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How Children Acquire Speech Sounds

How Children Acquire Speech Sounds

How Children Acquire Speech Sounds:  Normal, Delayed and Disordered Development

Ralph L. Shelton, Ph.D., CCC-SLP

Many parents notice that their children do not use certain speech sounds or use fewer speech sounds correctly than their playmates.  The children’s speech may be difficult to understand.  Is this reason for concern, or will they catch up?  Children developing speech normally do so at different rates.

Development of Articulation
Children’s development of spoken language follows an orderly sequence.  In the first year of life infant cough and burp, “ooh” and “aah”, and babble vowels and consonants.  In doing so they learn to control their speech mechanism and so move toward use of speech sound and words.

Speech sounds are acquired in an orderly sequence through about the seventh or eighth year.  Vowels are acquired earlier than consonants and are less likely to be misarticulated.

Consonants fall into classes defined by how they are produced, where in the mouth they are produced, and whether or not they are produced with “voice.”  The early developing consonants tend to be nasal sounds that go out of the nose (m, n, ing), sounds made with a gliding motion (w, j), and stops.  The stops (p, b, t, d, k, g) are “popping sounds.”  They are made in a similar fashion but at different locations in the mouth.  Each one requires that air pressure be built up in the mouth and then released quickly.  Fricatives (f, s, v, z, sh), affricates (ch, dj as in jeep), and liquids (r, l) appear later.  The fricatives require that air be blown through a narrow opening.  Fricative sounds differ from one another in where the openings are located and in the shape of the openings.

Sounds made with the tongue tip tend to be acquired later than sounds made with the lips or with the lips and teeth.  The sounds most likely to be misarticulated by school-age children are /s/, /r/ and /l/.  As new speech sounds are first acquired, their production is inconsistent.  For example, some of the first /p/ sounds may be correct and some may be misarticulated.  Over time, the way sounds are produced becomes more consistent.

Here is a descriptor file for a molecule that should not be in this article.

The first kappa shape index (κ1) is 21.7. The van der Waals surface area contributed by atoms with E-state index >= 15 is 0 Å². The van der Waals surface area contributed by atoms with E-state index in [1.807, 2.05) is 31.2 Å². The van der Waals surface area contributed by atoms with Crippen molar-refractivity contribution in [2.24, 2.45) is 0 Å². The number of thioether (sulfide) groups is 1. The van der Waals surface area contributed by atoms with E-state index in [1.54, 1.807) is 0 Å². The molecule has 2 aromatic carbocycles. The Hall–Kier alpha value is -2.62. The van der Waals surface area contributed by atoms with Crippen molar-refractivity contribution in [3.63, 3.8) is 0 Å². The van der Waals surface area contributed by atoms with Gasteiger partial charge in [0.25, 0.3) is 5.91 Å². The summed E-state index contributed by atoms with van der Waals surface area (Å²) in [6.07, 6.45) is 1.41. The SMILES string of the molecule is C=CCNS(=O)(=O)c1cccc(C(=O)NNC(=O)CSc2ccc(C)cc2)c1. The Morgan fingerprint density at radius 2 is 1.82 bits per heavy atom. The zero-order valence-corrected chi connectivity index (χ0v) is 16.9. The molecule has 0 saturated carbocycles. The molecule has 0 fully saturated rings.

Phonological Development
Phonological patterns are the simplified versions o adult speech that children use when they are learning and developing speech.
 
Pattern Definition
Cluster reduction Consonants are deleted from clusters.  The /st/ in stop becomes /t/, and stop becomes top.
Final consonant deletion Consonants are deleted from the ends of words or syllables.  Hat becomes hae.
Stopping Stops such as /p, t/, and /k/ replace fricatives such as /f, s/, and /sh/.  Sun becomes tun.
Gliding The liquids /r/ and /l/ are replaced by glides.  Right becomes wight.
Vocalization Vowels replace /l/ and some forms of /r/.  Yellow becomes yewow.
Unstressed syllable deletion Weak syllables are omitted.  Banana becomes nana.
Fronting
Sounds are produced more forward in the mouth.  Key becomes tey, show becomes sue.

Sound System Delay and Disorder
Many speech errors are common early in a child’s development and are not a problem unless they persist for too long a time.  For example, young children just learning speech may place the tongue against or between the front teeth during the /s/ and /z/ sounds.  The lisp occurs because the tongue is positioned height in the moth early on in life.  As tongue position changes with growth, frontal lisping should stop.

Children who follow the usual sequence of sound development but at a slower rate are said to have delayed development of the sound system.  These children misarticulate sounds that are used correctly by most other children their age.  Many of these children continue using simplification patterns for too long.

When children show sound articulation or patterns that differ in kind from those seen in most children, they are said to have disordered sound systems.  Lateral lisps, where the air stream is directed over one or both sides of the tongue are not a part of normal development and so are classified as disordered speech.  Lateral lisps tend to persist unless the child is taught correct articulation.  Another distortion that is not part of normal development involves nasalized speech.  Nasal escape of air and sounds is often associated with cleft palate and related conditions which may require medical treatment.

Unusual phonological patterns may be classified as disordered.  One example is the addition of extra syllables at the end of words.  The added syllable, perhaps um, could serve to indicate past tense.

The distinction between sound system delay and disorder is not sharp, and the two may occur together.  Delays probably occur more frequently than disorders.  Sound system disorders and delays that are not associated with structural or neurogenic impairment and that are not severe tend to improve spontaneously over time.  If the problem is more severe, direct intervention may be warranted.